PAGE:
© Martin E; Di Meglio A; Menvielle G; Arvis J; Bourmaud A; Michiels S; Pistilli B; Vaz-Luis I; Dumas A, Supportive care in cancer : official journal of the Multinational Association of Supportive Care in Cancer, 2022 Jul 12

Purpose The aim of this study was to assess the effectiveness of physical activity (PA) interventions on return to work (RTW) in cancer survivors, compared to usual care, and to determine the dose of PA needed to improve this outcome. Methods A systematic review and meta-analysis were conducted according to PRISMA guidelines. Six electronic databases including PubMed, Embase, Web of Science, CENTRAL, PsycINFO, and Scopus were searched to identify studies, and completed by a search of grey literature and health organization websites. Two authors performed screening, selection, and data extraction independently. Study and intervention characteristics were extracted and summarized. Pooled risk ratio (RR) was estimated using a weight random-effects model with 95% confidence intervals (CIs). Results A total of 2655 records were identified, of which 8 intervention studies were included. The sample size of the included studies varied between 41 and 240, giving a total of 1087 participants aged between 18 and 75 years. Compared with usual care, PA interventions had a significant positive effect on RTW among cancer survivors with a pooled RR of 1.29 (95% CI 1.17, 1.42). We found that PA interventions (aerobic and resistance exercises) with an exercise dose between 7.6 METs.h/week and 15 METs.h/week, consisting in 50-60 min per session of moderate to vigorous physical exercise, twice a week seems relevant in improving RTW. Conclusions Our results showed, with moderate quality evidence that PA interventions are more effective than usual care in increasing the rate of RTW in cancer survivors.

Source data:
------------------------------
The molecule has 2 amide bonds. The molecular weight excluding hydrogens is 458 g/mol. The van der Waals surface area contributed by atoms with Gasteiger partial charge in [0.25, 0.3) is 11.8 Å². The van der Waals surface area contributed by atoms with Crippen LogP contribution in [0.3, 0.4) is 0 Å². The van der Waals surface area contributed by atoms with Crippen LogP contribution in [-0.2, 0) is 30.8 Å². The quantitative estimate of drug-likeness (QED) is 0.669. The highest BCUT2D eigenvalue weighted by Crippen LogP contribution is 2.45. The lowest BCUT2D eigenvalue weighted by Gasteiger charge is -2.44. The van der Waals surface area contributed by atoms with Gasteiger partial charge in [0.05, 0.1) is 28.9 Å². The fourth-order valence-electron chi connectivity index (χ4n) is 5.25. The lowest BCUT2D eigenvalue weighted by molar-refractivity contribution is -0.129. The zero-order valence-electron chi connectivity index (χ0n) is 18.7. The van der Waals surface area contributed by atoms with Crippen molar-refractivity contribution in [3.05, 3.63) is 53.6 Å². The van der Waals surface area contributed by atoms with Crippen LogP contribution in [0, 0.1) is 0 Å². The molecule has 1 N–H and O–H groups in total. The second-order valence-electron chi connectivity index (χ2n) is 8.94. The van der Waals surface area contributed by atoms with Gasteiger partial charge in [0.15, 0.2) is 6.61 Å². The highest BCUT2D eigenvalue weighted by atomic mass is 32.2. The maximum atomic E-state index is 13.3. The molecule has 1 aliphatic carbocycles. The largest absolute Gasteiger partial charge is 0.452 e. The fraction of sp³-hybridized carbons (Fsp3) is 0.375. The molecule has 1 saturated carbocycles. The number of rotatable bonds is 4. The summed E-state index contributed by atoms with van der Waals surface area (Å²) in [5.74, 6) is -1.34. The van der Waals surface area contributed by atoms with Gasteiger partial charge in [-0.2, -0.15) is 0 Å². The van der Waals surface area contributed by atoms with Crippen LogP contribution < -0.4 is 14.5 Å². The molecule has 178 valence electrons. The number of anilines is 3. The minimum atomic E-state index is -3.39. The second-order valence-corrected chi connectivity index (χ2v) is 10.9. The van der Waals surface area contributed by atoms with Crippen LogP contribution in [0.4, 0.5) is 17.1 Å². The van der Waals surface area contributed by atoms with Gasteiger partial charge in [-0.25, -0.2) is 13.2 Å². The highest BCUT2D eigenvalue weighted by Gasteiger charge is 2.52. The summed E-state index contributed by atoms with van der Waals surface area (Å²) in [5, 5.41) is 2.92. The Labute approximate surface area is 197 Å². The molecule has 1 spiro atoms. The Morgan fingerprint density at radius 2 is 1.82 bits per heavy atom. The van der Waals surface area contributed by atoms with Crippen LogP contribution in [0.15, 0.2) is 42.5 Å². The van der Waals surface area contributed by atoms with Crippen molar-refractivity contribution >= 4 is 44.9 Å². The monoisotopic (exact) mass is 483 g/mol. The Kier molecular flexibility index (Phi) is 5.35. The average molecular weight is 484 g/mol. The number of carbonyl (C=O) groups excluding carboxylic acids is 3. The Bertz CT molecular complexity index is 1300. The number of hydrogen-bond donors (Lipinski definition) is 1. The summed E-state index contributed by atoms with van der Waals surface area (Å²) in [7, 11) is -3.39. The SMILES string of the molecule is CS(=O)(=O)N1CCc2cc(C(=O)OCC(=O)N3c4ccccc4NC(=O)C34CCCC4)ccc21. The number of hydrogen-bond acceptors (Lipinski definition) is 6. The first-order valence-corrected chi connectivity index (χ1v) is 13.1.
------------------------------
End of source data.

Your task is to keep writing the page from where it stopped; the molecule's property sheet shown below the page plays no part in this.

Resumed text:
© Wilson TN; Nambiema A; Porro B; Descatha A; Aublet-Cuvelier A; Evanoff B; Roquelaure Y, Journal of occupational rehabilitation, 2022 Jul 02

Purpose Research has indicated that managerial contact with cancer survivors during a long absence from work is related to cancer survivors’ inclination to return to work. The present study explored the roles of cancer survivors’ perception of supervisor resistance to return to work (RTW) and symptom severity in the relationship between supervisor-initiated contact during the cancer survivors’ absence from work and successful work sustainability (SWS). Methods Israeli cancer survivors (N = 149) who had been working at least 6 months after the termination of treatment completed online questionnaires. The scales measured frequency of contact, perceived supervisor resistance to RTW, SWS, and symptom severity. To test the relationship between perceived and actual resistance, a partial sample of the cancer survivors’ direct supervisors (N = 49) reported their resistance to RTW of cancer survivors. Results The results show that perceived supervisor resistance mediated the relationship between supervisor-initiated contact during absence and SWS. Symptom severity moderated the negative effect of perceived supervisor resistance on SWS: The relationship was stronger for cancer survivors experiencing severe symptoms. Cancer survivors’ perception of supervisor resistance to RTW was positively related to their supervisors’ self-report of resistance. Conclusion These results suggest the need for clear guidelines and managerial training programs regarding contact and communication with cancer survivors during long absences from work.

© Yagil D; Cohen M. Work. Jul 2022, p1-8.

Juin 2022